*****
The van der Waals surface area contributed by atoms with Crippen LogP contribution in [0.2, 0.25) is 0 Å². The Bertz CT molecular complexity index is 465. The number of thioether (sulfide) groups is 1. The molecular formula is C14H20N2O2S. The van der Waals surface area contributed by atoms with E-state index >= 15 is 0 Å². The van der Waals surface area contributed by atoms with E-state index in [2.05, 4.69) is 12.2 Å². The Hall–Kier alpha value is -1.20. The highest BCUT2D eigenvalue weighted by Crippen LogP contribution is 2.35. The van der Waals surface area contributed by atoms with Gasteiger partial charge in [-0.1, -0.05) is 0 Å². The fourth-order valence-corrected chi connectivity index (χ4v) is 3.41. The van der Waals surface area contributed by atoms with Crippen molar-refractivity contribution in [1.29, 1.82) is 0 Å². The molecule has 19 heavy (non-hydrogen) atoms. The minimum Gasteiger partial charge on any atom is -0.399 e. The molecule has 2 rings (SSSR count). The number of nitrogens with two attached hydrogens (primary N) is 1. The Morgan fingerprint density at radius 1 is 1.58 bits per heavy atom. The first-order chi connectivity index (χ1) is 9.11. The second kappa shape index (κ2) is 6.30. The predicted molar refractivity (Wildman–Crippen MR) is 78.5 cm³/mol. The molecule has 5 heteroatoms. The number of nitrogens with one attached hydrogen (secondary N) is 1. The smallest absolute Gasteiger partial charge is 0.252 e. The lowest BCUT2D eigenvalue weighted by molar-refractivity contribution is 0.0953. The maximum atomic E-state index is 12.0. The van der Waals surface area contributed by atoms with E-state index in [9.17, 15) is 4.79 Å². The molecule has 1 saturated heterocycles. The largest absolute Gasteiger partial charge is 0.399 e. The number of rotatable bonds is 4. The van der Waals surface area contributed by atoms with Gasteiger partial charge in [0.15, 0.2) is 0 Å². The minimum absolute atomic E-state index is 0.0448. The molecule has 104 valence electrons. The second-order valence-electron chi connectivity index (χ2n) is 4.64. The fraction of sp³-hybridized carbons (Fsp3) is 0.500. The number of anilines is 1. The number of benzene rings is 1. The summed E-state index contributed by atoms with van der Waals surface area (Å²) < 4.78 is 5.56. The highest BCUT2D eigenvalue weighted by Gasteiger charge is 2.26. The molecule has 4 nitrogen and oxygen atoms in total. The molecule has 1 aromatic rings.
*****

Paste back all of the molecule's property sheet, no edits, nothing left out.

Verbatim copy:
The van der Waals surface area contributed by atoms with Crippen LogP contribution in [0.2, 0.25) is 0 Å². The Bertz CT molecular complexity index is 465. The number of thioether (sulfide) groups is 1. The molecular formula is C14H20N2O2S. The van der Waals surface area contributed by atoms with E-state index >= 15 is 0 Å². The van der Waals surface area contributed by atoms with E-state index in [2.05, 4.69) is 12.2 Å². The Hall–Kier alpha value is -1.20. The highest BCUT2D eigenvalue weighted by Crippen LogP contribution is 2.35. The van der Waals surface area contributed by atoms with Gasteiger partial charge in [-0.1, -0.05) is 0 Å². The fourth-order valence-corrected chi connectivity index (χ4v) is 3.41. The van der Waals surface area contributed by atoms with Crippen molar-refractivity contribution in [1.29, 1.82) is 0 Å². The molecule has 19 heavy (non-hydrogen) atoms. The minimum Gasteiger partial charge on any atom is -0.399 e. The molecule has 2 rings (SSSR count). The number of nitrogens with two attached hydrogens (primary N) is 1. The Morgan fingerprint density at radius 1 is 1.58 bits per heavy atom. The first-order chi connectivity index (χ1) is 9.11. The second kappa shape index (κ2) is 6.30. The predicted molar refractivity (Wildman–Crippen MR) is 78.5 cm³/mol. The molecule has 5 heteroatoms. The number of nitrogens with one attached hydrogen (secondary N) is 1. The smallest absolute Gasteiger partial charge is 0.252 e. The lowest BCUT2D eigenvalue weighted by molar-refractivity contribution is 0.0953. The maximum atomic E-state index is 12.0. The van der Waals surface area contributed by atoms with E-state index in [9.17, 15) is 4.79 Å². The molecule has 1 saturated heterocycles. The largest absolute Gasteiger partial charge is 0.399 e. The number of rotatable bonds is 4. The van der Waals surface area contributed by atoms with Gasteiger partial charge in [0.15, 0.2) is 0 Å². The minimum absolute atomic E-state index is 0.0448. The molecule has 104 valence electrons. The second-order valence-electron chi connectivity index (χ2n) is 4.64. The fraction of sp³-hybridized carbons (Fsp3) is 0.500. The number of anilines is 1. The number of benzene rings is 1. The summed E-state index contributed by atoms with van der Waals surface area (Å²) < 4.78 is 5.56. The highest BCUT2D eigenvalue weighted by Gasteiger charge is 2.26. The molecule has 4 nitrogen and oxygen atoms in total. The molecule has 1 aromatic rings.